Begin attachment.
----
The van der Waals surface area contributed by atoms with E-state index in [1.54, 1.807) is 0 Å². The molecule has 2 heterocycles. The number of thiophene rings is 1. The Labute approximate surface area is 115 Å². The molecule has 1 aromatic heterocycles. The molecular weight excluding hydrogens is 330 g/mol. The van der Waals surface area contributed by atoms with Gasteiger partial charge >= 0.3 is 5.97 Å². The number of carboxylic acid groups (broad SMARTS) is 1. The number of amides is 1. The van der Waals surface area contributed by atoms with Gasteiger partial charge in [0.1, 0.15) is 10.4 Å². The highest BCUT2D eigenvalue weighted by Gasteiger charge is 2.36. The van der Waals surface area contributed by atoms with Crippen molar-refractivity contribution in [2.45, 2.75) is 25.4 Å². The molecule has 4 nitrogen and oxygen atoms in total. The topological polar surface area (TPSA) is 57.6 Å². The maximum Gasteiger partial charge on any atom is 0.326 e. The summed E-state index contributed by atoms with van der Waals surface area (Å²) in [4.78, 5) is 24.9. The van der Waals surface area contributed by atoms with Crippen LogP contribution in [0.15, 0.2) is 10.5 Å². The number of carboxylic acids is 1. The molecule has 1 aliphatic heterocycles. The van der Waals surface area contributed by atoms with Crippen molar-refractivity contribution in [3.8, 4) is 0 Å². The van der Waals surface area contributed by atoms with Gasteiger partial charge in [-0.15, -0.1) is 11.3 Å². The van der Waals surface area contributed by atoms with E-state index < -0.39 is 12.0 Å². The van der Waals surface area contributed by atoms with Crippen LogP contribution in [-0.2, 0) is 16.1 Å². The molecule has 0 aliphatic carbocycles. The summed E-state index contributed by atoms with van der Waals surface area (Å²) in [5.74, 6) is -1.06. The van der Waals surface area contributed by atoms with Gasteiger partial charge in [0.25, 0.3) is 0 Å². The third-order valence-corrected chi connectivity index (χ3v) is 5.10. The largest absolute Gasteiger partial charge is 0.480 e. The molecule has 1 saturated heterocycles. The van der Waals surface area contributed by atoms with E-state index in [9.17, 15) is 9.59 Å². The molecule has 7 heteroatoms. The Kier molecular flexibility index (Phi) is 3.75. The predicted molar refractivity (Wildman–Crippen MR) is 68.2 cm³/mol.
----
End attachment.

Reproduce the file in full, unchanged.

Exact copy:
The van der Waals surface area contributed by atoms with E-state index in [1.54, 1.807) is 0 Å². The molecule has 2 heterocycles. The number of thiophene rings is 1. The Labute approximate surface area is 115 Å². The molecule has 1 aromatic heterocycles. The molecular weight excluding hydrogens is 330 g/mol. The van der Waals surface area contributed by atoms with Gasteiger partial charge >= 0.3 is 5.97 Å². The number of carboxylic acid groups (broad SMARTS) is 1. The number of amides is 1. The van der Waals surface area contributed by atoms with Gasteiger partial charge in [0.1, 0.15) is 10.4 Å². The highest BCUT2D eigenvalue weighted by Gasteiger charge is 2.36. The van der Waals surface area contributed by atoms with Crippen molar-refractivity contribution in [2.45, 2.75) is 25.4 Å². The molecule has 4 nitrogen and oxygen atoms in total. The topological polar surface area (TPSA) is 57.6 Å². The maximum Gasteiger partial charge on any atom is 0.326 e. The summed E-state index contributed by atoms with van der Waals surface area (Å²) in [4.78, 5) is 24.9. The van der Waals surface area contributed by atoms with Crippen LogP contribution in [0.15, 0.2) is 10.5 Å². The number of carboxylic acids is 1. The molecule has 1 aliphatic heterocycles. The van der Waals surface area contributed by atoms with Crippen molar-refractivity contribution in [3.8, 4) is 0 Å². The van der Waals surface area contributed by atoms with Gasteiger partial charge in [-0.15, -0.1) is 11.3 Å². The van der Waals surface area contributed by atoms with E-state index < -0.39 is 12.0 Å². The van der Waals surface area contributed by atoms with Crippen LogP contribution in [-0.2, 0) is 16.1 Å². The molecule has 0 aliphatic carbocycles. The summed E-state index contributed by atoms with van der Waals surface area (Å²) in [5.74, 6) is -1.06. The van der Waals surface area contributed by atoms with Gasteiger partial charge in [0.25, 0.3) is 0 Å². The third-order valence-corrected chi connectivity index (χ3v) is 5.10. The largest absolute Gasteiger partial charge is 0.480 e. The molecule has 1 saturated heterocycles. The van der Waals surface area contributed by atoms with E-state index in [9.17, 15) is 9.59 Å². The molecule has 7 heteroatoms. The Kier molecular flexibility index (Phi) is 3.75. The predicted molar refractivity (Wildman–Crippen MR) is 68.2 cm³/mol.